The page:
How Cold is Too Cold?
It’s important to keep in mind that the cold can be dangerous to your dog. There are two serious health conditions caused by cold weather.
This occurs when a dog spends too much time in the cold, or when dogs with poor health or circulation are exposed to cold. In mild cases, dogs will shiver and show signs of depression, lethargy, and weakness. As the condition worsens, his/her muscles will stiffen, his/her heart and breathing rates slow down, and he or she will not respond to stimuli and may die.
Frostbite which is less common but begins when the dog’s body gets cold. The body automatically pulls all the blood from the extremities to the centre of the body to stay warm. The dog’s ears, paws, or tail can get so cold that ice crystals can form in the tissue and damage it.
Note: The thing to remember about frostbite is it’s not immediately obvious because the tissue doesn’t show signs of damage for several days.
What to do
If you suspect your dog has frostbite, bring him or her into a warm environment immediately. You can soak his or her extremities in warm water for about 20 minutes to melt the ice crystals and restore circulation.
It’s very important that you don’t rub the frostbitten tissue, because the ice crystals can do a lot of damage to the tissue. When your dog warms up, wrap him/her in blankets and take him or her to the Vet who can assess the damage and treat your dog for pain or infection if necessary.
Note: If you notice any of these symptoms, you need to get your dog warm. Wrap him or her in blankets, and take him/her to your vet who can monitor his/her heart rate and blood pressure and give warm fluids through an IV if necessary.
That said, there is no hard and fast statistics to ascertain what constitutes weather that is too cold. For example, a harsh winter wind may create more wind chill because the air will feel colder than the thermometer registers and this will affect a dog as much as it does a person. Also, cold, drenching rain just above freezing, sleet and ice, or wet heavy snow can all create dangerous conditions.
Which breeds are Vulnerable?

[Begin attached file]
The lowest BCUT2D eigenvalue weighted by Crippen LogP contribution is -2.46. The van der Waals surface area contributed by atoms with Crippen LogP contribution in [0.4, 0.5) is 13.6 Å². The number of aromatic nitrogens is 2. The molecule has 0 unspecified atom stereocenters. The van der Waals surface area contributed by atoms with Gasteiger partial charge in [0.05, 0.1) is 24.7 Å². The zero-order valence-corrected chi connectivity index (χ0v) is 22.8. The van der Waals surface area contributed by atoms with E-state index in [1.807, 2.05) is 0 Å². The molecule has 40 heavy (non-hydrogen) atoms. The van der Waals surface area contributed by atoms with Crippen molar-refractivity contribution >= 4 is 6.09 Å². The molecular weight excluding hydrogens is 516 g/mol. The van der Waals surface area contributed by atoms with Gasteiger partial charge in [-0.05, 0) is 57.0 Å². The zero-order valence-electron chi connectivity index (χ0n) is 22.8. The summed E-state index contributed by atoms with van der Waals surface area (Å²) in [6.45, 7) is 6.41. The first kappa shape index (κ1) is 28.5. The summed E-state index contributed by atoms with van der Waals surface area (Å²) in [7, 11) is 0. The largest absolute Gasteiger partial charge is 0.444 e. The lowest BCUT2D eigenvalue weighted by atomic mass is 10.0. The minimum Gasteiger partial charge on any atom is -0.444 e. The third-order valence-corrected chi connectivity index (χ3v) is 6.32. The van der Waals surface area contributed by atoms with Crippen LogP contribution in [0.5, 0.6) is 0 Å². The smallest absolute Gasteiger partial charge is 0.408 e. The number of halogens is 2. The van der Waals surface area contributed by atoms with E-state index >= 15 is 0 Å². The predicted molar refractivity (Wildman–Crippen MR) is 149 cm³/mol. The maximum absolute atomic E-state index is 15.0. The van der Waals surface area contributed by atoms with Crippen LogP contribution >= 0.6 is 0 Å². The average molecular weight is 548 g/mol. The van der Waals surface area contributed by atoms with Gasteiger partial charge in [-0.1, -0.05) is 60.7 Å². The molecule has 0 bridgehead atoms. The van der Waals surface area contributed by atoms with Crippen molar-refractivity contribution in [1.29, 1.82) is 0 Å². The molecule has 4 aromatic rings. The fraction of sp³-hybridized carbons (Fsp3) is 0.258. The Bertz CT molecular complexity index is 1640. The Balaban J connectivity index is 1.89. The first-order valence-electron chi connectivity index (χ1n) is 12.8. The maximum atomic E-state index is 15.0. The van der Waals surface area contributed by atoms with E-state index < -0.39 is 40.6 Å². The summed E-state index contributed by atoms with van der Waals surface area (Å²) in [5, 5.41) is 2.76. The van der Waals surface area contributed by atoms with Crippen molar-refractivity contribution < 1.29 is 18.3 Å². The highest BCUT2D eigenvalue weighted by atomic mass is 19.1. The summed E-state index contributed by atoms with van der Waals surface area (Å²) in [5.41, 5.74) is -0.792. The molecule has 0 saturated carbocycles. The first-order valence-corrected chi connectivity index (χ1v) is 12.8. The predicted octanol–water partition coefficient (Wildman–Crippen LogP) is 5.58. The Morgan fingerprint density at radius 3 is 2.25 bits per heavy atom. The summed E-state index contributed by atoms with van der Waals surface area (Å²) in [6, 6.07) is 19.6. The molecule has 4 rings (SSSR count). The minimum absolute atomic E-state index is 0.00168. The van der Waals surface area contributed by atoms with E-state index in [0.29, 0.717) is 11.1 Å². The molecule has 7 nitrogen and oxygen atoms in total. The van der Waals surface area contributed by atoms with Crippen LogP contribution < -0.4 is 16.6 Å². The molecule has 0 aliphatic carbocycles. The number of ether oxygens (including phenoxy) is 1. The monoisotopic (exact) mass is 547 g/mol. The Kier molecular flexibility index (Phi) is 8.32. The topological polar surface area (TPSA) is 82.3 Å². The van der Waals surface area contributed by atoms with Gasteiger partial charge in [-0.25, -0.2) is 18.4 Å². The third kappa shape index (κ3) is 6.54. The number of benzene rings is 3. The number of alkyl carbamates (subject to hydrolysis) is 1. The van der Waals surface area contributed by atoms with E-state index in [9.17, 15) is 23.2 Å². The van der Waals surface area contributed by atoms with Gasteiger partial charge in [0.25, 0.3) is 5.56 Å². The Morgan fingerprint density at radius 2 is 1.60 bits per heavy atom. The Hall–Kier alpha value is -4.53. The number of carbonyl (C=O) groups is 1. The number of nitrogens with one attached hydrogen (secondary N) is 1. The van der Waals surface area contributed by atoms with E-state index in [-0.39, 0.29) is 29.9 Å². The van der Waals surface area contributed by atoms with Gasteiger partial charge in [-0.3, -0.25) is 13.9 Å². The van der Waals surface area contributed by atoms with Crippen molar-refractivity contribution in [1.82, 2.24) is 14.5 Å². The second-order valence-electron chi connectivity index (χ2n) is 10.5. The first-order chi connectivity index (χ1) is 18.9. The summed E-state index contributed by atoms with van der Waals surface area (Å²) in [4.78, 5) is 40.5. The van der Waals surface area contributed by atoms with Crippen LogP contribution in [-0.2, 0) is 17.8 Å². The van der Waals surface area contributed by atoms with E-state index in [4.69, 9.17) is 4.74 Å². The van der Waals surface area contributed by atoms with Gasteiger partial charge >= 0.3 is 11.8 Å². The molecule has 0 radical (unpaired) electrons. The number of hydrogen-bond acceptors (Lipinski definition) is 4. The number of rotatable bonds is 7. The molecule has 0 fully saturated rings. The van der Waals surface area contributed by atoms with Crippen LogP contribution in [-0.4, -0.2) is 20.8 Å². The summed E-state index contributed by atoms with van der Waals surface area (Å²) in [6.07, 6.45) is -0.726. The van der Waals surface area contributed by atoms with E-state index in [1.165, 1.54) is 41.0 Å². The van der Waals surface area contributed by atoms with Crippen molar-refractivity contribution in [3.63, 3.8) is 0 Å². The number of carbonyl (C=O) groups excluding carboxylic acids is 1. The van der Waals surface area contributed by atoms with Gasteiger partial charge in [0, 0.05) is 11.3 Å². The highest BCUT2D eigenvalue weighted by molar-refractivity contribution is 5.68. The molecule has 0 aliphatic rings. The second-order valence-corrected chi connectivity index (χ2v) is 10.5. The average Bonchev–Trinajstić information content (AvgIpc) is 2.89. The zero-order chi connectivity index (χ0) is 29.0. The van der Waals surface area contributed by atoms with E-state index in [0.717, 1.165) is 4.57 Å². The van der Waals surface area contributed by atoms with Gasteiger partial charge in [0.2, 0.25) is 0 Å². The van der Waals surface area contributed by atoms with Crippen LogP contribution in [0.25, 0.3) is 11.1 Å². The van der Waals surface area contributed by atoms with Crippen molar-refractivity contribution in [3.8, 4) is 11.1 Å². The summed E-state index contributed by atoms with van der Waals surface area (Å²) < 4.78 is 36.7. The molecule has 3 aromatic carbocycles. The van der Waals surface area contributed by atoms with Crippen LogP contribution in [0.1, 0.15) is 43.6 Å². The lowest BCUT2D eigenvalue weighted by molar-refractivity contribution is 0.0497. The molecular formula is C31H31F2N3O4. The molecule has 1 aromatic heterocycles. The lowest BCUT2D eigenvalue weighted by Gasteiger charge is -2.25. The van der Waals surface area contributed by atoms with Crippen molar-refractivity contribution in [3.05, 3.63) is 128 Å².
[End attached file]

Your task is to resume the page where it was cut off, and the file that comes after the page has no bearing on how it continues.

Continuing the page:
The breeds of dogs bred to live in colder climates such as Alaskan Malamutes, Siberian Huskies, Samoyeds, and other northern breeds are generally going to have fewer problems with cold weather if they normally live in it. Although northern breeds not used to extreme winter conditions may suffer in it even if they have a heavy coat. For example, an Alaskan Malamute from Florida, may be uncomfortable in cold weather because he or she is not used to it.
As a general rule, dogs with a short coat and no undercoat will not cope well with winter temperatures. Short-legged or toy breeds who for example, have to wade or jump through deep snow will get chilled and tired quickly. Furthermore, puppies, elderly and dogs with health conditions such as heart disease, kidney disease, and diabetes can all interfere with the dog’s ability to maintain his or her body temperature. Hence, like puppies they feel the cold quickly.
More confusing, is that some dogs simply feel the cold more than others. A Jack Russell Terrier I rescued as a child would start to shiver when the temperature got below 50 degrees F. That’s not cold, it’s just cool, but for him it was uncomfortably cold. It’s important to know your own dog’s ability to tolerate cold.
If your dog hasn’t had a check-up recently, or if he/she’s not doing as well this winter as he/she has in years past, take him or her in to visit your vet.
Winter can be a fun time for both you and your dog providing you take precautions. Here are a few tips to get you and your dog(s) through to the winter months.
Limit the time your dog gets to stay outside when it gets especially cold. A good rule of thumb is to go out with him or her and when you are ready to come in, he/she should be too. If they must stay outdoors for a significant length of time, be sure to provide them with a warm, insulated shelter with plenty of thick bedding, and make sure their water cannot freeze. For extra warmth, a hot water bottle wrapped in a towel to prevent burning your dogs skin can be placed in their bed.